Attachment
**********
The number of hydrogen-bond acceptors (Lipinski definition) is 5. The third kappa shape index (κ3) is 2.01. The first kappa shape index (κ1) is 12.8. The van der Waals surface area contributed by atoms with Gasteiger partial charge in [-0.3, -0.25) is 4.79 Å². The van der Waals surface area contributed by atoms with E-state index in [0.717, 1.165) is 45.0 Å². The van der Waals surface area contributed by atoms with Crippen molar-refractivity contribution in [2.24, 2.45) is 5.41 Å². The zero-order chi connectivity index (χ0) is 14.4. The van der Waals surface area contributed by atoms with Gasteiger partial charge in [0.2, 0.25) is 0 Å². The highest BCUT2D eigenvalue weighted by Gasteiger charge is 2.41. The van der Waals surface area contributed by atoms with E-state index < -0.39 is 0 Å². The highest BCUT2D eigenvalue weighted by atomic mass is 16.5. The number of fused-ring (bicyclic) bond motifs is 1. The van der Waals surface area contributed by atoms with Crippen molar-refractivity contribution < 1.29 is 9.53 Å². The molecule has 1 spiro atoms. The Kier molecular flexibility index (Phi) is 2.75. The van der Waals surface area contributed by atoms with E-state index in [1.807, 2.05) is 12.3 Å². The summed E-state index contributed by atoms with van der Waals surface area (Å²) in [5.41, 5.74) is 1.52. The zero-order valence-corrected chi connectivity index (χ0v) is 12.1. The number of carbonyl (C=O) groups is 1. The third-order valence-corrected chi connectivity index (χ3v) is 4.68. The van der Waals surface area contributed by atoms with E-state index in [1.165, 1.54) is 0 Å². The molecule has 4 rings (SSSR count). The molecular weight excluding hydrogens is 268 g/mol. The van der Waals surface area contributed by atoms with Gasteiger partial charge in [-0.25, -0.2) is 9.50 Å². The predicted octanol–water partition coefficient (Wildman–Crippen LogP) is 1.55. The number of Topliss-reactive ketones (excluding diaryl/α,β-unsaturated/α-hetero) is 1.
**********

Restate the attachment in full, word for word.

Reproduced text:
The number of hydrogen-bond acceptors (Lipinski definition) is 5. The third kappa shape index (κ3) is 2.01. The first kappa shape index (κ1) is 12.8. The van der Waals surface area contributed by atoms with Gasteiger partial charge in [-0.3, -0.25) is 4.79 Å². The van der Waals surface area contributed by atoms with E-state index in [0.717, 1.165) is 45.0 Å². The van der Waals surface area contributed by atoms with Crippen molar-refractivity contribution in [2.24, 2.45) is 5.41 Å². The zero-order chi connectivity index (χ0) is 14.4. The van der Waals surface area contributed by atoms with Gasteiger partial charge in [0.2, 0.25) is 0 Å². The highest BCUT2D eigenvalue weighted by Gasteiger charge is 2.41. The van der Waals surface area contributed by atoms with E-state index < -0.39 is 0 Å². The highest BCUT2D eigenvalue weighted by atomic mass is 16.5. The number of fused-ring (bicyclic) bond motifs is 1. The van der Waals surface area contributed by atoms with Crippen molar-refractivity contribution < 1.29 is 9.53 Å². The molecule has 1 spiro atoms. The Kier molecular flexibility index (Phi) is 2.75. The van der Waals surface area contributed by atoms with E-state index in [1.807, 2.05) is 12.3 Å². The summed E-state index contributed by atoms with van der Waals surface area (Å²) in [5.41, 5.74) is 1.52. The zero-order valence-corrected chi connectivity index (χ0v) is 12.1. The number of carbonyl (C=O) groups is 1. The third-order valence-corrected chi connectivity index (χ3v) is 4.68. The van der Waals surface area contributed by atoms with E-state index in [1.165, 1.54) is 0 Å². The molecule has 4 rings (SSSR count). The molecular weight excluding hydrogens is 268 g/mol. The van der Waals surface area contributed by atoms with Gasteiger partial charge in [-0.25, -0.2) is 9.50 Å². The predicted octanol–water partition coefficient (Wildman–Crippen LogP) is 1.55. The number of Topliss-reactive ketones (excluding diaryl/α,β-unsaturated/α-hetero) is 1.